A closely allied group is Scarabs – The Bug Society which meets the 4th Monday of every month at the Burke Museum on the campus of the University of Washington. The entrance to campus is 17th Ave NE and NE 45th St. The Burke Museum will be on your right after you stop at the gate house to pay for parking (evenings $5). Enter the building at the rear of the museum building using the loading dock.

As always, all are welcome at Scarab meetings, whether members or not. (Dues paying members get a newsletter by postal mail).

Scarabs Meetup can be found at https://www.meetup.com/Scarabs-The-Bug-Society/

Information about parking

Photo of how to get into the building for our meeting.

Here is the schedule of meetings for Scarabs. All meetings are at 7:00 pm unless otherwise noted.

May 22, or maybe a weekend day

Field meeting to ponds in Canyon Park with Scarab Collman

June 26

“Odorous House Ants” by Ross Halliday

The odorous house ant, Tapinoma sessile, is one of the few household pests that’s actually a native species! Widespread in the environment, it’s the third-most-common household ant submitted to Extension. But these little ants (biggest specimens 1/8 inch) are not your typical ant! Most local ants are easy to classify as formicine (like carpenter ants) or myrmecine (like sidewalk ants) by a glance at the pedicel; but Tapinoma are in their own little group, Dolichoderinae. Their colonies are complex, fluid and ever-changing, with multiple queens and often multiple interconnected nests per colony. No wonder they’re hard to get rid of!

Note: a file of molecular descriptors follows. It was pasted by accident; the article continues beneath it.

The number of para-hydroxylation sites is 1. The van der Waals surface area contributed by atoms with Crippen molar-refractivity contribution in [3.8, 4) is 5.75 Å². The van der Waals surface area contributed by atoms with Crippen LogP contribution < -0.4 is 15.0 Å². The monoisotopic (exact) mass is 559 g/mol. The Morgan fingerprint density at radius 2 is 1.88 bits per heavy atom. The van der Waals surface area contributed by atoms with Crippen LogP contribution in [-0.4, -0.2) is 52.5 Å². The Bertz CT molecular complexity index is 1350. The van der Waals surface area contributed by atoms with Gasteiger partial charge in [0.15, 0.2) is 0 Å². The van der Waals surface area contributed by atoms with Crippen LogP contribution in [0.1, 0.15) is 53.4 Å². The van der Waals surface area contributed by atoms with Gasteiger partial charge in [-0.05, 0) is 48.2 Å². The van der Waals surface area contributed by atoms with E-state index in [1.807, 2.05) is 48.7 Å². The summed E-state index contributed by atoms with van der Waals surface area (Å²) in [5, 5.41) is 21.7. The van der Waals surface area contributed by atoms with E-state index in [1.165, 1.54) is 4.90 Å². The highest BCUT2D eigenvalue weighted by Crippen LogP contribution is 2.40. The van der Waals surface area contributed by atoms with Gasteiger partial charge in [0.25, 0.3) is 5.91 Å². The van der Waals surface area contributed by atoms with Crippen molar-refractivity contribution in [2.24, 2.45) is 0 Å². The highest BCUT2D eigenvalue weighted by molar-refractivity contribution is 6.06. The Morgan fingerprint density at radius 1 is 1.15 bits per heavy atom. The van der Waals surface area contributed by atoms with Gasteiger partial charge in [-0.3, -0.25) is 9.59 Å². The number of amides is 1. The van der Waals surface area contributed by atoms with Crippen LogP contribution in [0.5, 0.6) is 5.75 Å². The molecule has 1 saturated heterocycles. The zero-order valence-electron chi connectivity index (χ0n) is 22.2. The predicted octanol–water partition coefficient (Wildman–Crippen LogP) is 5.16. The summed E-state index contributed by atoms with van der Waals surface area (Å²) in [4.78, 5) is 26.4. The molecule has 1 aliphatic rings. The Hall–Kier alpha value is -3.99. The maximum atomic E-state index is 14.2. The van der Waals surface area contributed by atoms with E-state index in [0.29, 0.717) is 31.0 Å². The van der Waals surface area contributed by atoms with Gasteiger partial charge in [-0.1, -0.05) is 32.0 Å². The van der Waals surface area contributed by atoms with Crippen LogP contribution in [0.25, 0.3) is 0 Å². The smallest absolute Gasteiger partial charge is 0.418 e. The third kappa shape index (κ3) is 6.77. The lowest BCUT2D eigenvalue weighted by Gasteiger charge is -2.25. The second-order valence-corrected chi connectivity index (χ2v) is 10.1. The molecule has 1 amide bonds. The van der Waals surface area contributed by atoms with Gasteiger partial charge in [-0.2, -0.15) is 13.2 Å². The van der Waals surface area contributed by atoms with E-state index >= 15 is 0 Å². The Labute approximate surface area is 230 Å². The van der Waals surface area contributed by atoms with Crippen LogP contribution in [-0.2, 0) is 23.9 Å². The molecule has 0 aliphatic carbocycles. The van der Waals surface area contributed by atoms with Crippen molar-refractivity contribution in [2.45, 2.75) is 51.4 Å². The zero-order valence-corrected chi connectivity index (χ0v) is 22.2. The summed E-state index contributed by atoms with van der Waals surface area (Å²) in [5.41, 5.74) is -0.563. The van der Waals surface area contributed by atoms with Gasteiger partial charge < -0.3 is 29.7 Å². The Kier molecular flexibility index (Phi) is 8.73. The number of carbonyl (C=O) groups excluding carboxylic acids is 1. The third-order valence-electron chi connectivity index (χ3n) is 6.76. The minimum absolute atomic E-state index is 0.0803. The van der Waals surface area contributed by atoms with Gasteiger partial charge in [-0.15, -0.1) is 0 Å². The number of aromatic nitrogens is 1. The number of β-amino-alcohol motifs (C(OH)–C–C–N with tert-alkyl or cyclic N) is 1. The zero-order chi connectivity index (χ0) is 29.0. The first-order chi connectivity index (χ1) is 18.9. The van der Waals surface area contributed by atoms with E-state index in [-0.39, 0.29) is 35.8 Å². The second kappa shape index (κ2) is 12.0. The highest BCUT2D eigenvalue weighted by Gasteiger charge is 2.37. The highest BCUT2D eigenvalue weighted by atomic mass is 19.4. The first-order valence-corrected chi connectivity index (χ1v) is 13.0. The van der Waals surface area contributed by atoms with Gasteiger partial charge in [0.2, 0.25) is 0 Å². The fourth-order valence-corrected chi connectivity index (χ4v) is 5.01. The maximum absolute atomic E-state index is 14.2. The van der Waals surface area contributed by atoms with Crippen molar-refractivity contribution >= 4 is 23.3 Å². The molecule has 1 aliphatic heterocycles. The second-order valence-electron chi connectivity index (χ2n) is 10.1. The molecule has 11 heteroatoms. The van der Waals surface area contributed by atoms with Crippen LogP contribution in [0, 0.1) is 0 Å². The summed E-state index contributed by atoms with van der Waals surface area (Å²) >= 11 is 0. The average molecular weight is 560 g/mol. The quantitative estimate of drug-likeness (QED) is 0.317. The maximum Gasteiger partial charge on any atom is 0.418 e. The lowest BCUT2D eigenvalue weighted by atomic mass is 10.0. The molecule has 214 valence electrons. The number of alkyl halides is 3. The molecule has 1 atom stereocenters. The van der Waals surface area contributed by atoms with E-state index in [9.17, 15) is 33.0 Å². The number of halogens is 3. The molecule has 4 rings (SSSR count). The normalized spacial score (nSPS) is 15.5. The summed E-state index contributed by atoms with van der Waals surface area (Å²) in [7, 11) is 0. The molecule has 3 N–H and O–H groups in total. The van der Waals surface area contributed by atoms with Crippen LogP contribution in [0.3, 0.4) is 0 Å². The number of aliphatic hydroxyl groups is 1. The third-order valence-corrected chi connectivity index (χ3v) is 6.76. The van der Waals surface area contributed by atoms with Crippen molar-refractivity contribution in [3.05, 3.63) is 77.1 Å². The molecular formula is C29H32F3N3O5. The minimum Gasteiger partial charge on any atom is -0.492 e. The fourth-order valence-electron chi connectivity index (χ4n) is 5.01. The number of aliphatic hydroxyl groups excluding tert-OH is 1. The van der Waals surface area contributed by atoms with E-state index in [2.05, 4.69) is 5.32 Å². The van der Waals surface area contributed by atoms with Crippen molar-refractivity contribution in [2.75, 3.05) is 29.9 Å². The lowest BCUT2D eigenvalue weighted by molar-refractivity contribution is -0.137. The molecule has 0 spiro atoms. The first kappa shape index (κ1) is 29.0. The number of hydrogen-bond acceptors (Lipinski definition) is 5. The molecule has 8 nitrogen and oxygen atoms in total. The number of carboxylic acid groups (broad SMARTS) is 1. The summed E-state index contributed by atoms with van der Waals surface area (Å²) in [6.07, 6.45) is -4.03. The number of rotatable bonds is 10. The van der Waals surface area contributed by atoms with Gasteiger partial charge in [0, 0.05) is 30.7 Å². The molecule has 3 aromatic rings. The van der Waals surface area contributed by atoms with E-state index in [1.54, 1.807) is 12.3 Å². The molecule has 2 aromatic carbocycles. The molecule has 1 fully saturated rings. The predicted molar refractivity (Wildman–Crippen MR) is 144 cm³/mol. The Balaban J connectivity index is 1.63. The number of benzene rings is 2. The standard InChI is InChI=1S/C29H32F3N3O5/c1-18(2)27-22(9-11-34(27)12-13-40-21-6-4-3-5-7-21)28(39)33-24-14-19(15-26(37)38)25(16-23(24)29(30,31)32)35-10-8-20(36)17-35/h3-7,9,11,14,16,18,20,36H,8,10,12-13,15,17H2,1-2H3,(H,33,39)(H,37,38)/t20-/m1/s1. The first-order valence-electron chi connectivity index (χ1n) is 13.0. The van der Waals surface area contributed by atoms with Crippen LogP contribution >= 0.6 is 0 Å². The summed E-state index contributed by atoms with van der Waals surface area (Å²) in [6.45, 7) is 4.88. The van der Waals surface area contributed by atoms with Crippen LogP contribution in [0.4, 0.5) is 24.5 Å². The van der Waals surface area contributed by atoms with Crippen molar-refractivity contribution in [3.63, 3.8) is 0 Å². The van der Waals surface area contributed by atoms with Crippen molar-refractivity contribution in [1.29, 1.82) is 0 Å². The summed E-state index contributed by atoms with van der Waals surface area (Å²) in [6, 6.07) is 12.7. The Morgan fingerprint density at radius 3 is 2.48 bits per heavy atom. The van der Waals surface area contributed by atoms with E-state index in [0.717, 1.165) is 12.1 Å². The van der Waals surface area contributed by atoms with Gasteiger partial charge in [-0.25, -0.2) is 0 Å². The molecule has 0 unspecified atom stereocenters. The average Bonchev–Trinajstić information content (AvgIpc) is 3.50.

Ross will give a brief overview of myrmecology, ant myths, eusociality and ants as superorganisms, but most of the talk will cover the amazing world of those sugar-loving Tapinomas! Ross Halliday, who’s been a Scarabs member for over a year, has a Ph.D in entomology from the University of California and is currently Technical Director at Eastside Exterminators. Don’t miss his unique presentation!

July 24

Topic to be announced.